Building a recruitment strategy includes both a “net” vision and “pole” tactics. The “net” vision means speaking up. Step out. Buck the tide. Open the flood gates and let the fish swim on in. (And whatever other clichés we can throw at it.) The strategies include doing more branding through the corporate career site, job boards, social media, search engine optimization, and more. Companies should be continually doing “net” recruiting, whether or not they are hiring today.  That means gathering and attracting candidates that are interested in joining the organization at some point.  That might be today.  That might be during their NEXT transition.  The “net” effect is that the number of candidates do go up.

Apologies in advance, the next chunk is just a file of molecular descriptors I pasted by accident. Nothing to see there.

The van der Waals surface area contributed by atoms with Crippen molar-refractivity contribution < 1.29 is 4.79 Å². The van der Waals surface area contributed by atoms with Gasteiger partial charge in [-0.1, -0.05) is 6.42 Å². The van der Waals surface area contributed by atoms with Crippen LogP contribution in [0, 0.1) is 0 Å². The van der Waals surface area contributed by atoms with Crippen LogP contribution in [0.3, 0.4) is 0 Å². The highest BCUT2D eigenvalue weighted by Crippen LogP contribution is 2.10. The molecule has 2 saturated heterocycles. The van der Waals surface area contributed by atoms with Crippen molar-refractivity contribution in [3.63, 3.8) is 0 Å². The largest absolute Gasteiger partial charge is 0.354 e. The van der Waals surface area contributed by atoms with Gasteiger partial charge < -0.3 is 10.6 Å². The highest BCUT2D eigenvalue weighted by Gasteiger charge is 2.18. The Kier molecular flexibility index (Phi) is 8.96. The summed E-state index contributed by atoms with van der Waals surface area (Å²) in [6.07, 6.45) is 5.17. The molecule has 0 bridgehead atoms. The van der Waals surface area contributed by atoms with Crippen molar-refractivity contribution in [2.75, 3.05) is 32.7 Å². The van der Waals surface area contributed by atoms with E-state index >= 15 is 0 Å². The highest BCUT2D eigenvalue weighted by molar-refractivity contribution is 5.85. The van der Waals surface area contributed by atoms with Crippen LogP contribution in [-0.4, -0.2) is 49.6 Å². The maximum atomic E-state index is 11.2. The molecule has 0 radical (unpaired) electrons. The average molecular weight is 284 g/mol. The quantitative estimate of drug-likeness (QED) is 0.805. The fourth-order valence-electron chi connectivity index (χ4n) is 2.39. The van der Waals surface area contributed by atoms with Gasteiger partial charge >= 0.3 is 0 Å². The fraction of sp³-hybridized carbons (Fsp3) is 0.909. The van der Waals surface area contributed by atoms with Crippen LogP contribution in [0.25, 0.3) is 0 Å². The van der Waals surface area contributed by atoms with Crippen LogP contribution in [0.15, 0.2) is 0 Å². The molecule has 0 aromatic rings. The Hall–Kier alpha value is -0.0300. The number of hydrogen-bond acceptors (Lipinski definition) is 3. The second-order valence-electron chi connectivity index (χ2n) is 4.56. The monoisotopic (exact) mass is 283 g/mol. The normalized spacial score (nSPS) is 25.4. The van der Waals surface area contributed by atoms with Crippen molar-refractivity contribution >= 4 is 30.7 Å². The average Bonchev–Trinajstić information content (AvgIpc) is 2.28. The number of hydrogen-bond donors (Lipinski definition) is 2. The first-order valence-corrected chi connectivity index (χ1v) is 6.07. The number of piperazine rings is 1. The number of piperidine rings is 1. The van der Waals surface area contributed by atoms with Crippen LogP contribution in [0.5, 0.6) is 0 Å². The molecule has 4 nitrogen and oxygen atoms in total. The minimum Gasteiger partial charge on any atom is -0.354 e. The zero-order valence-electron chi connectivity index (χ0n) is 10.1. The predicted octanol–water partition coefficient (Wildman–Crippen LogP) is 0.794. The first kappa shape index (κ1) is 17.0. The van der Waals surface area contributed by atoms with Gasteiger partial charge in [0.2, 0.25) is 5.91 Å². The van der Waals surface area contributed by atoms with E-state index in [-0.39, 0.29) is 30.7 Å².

“Whoa! But we don’t need MORE candidates, we need BETTER candidates,” is a common concern. The reality is that the better candidates are there hiding in the “net.” They have developed a relationship with the organization even more applying to an open job.  The “pole” tactics allow us to use technology to wade through and find the best of the best. That means we can expand the content in our corporate career center to encourage the RIGHT candidates to apply. We have gathered a group of qualified candidates that we can proactively reach out to via email, text, or phone.  We can show job seekers what it’s REALLY like to work for us through video. Take a few extra minutes to write a job advertisement that says not only what we want for experience, but WHO would best fit. Use the tactics to hone in. Open the flood gates, then use finer and finer tools to catch the right minnows.